Bioluminiscence, stable cell lines, heart, cardiac specific


Cardiovascular disease is the major cause of death in the United States, with 80 million people suffering from some form of heart disease each year. One major limitation is the inability of the heart to repair the damaged tissue. Stem cell therapy holds enormous promise to repair and regenerate the damaged myocardium, but there are many technical difficulties that must first be overcome. One such difficulty is the present lack of ability to track and assess transplanted stem cells over time in vivo. The central hypothesis of this thesis is that in vivo bioluminescence imaging is a safe and useful method for monitoring transplanted stem cells in mouse hearts. To evaluate this hypothesis, two aims were performed. In aim 1, stable recombinant mES cell lines expressing the firefly luciferase (fLUC) reporter gene under the control of constitutive and cardiac-specific promoters were generated and characterized in vitro. In aim 2, these fLUC-expressing recombinant cell lines were evaluated following transplantation into neonatal mouse hearts. The major findings are: (1) Novel stable recombinant mES reporter cell lines were developed for in vivo bioluminescence imaging; (2) One of these cell lines was created using the glyceraldehyde 3-phosphodehydrogenase (GAPDH) promoter fused to the fLUC reporter and it showed similar levels of fLUC expression in undifferentiated (pluripotent) compared to cardiac-differentiated mES cells; (3) Another cell line was produced using the cardiac-specific sodium-calcium exchanger 1 (NCX1) promoter fused to the fLUC reporter and this cell line showed markedly increased fLUC expression following induction of cardiac differentiation in culture when compared to the pluripotent cells. (4) Transplantation of the recombinant fLUC-expressing cells into neonatal mouse hearts produced bioluminescent signals that persisted for at least 24 days, the maximum timepoint analyzed in this study; (5) Transplantation of 100,000 or more mES cells to the heart consistently produced teratoma and tumor formations, regardless of which recombinant clone was used or whether the mES cells were injected as pluripotent or cardiac-differentiated cells, (6) Transplantation of between 10,000 and 50,000 cardiac-differentiated NCX1-fLUC mES cells(containing mixed population of other cells) per heart resulted in measurable bioluminescent image signals in vivo with low incidence of tumor formation, and (7) Some of the transplanted NCX1-fLUC mES cells were identified in ventricular muscle tissue in postmortem histological sections where it was found that they had developed cardiomyocyte characteristics. In summary, I developed stable recombinant mES cell lines suitable for non-invasive bioluminescence imaging to study the survival and proliferation of the cells in vivo. These results demonstrate that bioluminescence imaging in the neonatal mouse heart model is an effective strategy for non-invasive monitoring of transplanted stem cells over time in vivo, and minimizes animal usage through elimination of the need for animal sacrifice at multiple timepoints.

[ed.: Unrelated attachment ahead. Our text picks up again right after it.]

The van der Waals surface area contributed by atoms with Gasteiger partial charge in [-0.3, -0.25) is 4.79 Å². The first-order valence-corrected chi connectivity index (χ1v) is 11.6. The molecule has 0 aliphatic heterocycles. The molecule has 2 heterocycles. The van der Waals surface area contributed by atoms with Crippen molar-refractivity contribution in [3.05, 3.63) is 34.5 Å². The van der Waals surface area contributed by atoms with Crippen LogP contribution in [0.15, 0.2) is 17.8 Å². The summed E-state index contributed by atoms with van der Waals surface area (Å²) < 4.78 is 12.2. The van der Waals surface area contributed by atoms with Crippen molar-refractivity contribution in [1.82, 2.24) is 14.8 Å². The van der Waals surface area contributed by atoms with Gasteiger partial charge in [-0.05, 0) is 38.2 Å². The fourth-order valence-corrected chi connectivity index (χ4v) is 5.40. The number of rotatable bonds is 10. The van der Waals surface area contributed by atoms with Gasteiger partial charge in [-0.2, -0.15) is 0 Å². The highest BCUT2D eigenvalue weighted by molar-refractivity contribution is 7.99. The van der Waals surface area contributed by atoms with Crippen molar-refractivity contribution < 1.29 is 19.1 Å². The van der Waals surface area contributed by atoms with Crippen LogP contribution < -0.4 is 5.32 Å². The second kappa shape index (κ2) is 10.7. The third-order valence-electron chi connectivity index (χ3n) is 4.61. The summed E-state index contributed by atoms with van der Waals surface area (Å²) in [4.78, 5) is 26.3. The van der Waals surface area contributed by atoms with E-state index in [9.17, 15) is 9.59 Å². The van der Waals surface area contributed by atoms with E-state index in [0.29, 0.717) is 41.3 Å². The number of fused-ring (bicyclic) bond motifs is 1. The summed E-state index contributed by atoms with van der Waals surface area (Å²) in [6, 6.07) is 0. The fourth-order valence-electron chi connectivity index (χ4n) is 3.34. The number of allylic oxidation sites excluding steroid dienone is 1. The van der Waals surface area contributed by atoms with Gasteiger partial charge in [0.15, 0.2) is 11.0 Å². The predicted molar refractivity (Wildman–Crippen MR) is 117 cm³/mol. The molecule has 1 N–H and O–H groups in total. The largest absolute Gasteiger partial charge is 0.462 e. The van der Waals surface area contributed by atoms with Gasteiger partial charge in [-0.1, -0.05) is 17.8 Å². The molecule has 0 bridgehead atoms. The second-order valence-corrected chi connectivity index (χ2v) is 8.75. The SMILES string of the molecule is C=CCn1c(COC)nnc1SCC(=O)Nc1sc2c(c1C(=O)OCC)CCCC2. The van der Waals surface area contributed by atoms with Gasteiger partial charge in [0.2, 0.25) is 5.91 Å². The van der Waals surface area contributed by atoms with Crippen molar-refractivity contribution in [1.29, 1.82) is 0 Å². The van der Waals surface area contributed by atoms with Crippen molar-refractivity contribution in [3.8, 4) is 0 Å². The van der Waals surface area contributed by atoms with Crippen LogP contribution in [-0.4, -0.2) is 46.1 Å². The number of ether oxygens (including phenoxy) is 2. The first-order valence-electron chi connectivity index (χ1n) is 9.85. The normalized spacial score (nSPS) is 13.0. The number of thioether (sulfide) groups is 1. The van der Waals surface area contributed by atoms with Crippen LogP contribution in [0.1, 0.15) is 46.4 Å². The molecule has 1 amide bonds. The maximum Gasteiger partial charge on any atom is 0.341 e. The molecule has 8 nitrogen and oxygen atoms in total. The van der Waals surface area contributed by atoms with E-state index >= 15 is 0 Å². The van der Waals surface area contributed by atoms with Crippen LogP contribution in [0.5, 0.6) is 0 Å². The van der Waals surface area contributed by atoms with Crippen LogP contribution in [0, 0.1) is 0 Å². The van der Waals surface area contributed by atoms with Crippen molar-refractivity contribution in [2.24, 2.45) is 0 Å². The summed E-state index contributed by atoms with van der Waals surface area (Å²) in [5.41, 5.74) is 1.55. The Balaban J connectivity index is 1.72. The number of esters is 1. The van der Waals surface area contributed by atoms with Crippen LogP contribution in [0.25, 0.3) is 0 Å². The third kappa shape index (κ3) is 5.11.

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Graduation Date



Ebert, Steve


Master of Science (M.S.)


Burnett College of Biomedical Sciences


Molecular Biology and Microbiology

Degree Program

Molecular and Microbiology








Release Date

August 2011

Length of Campus-only Access


Access Status

Masters Thesis (Open Access)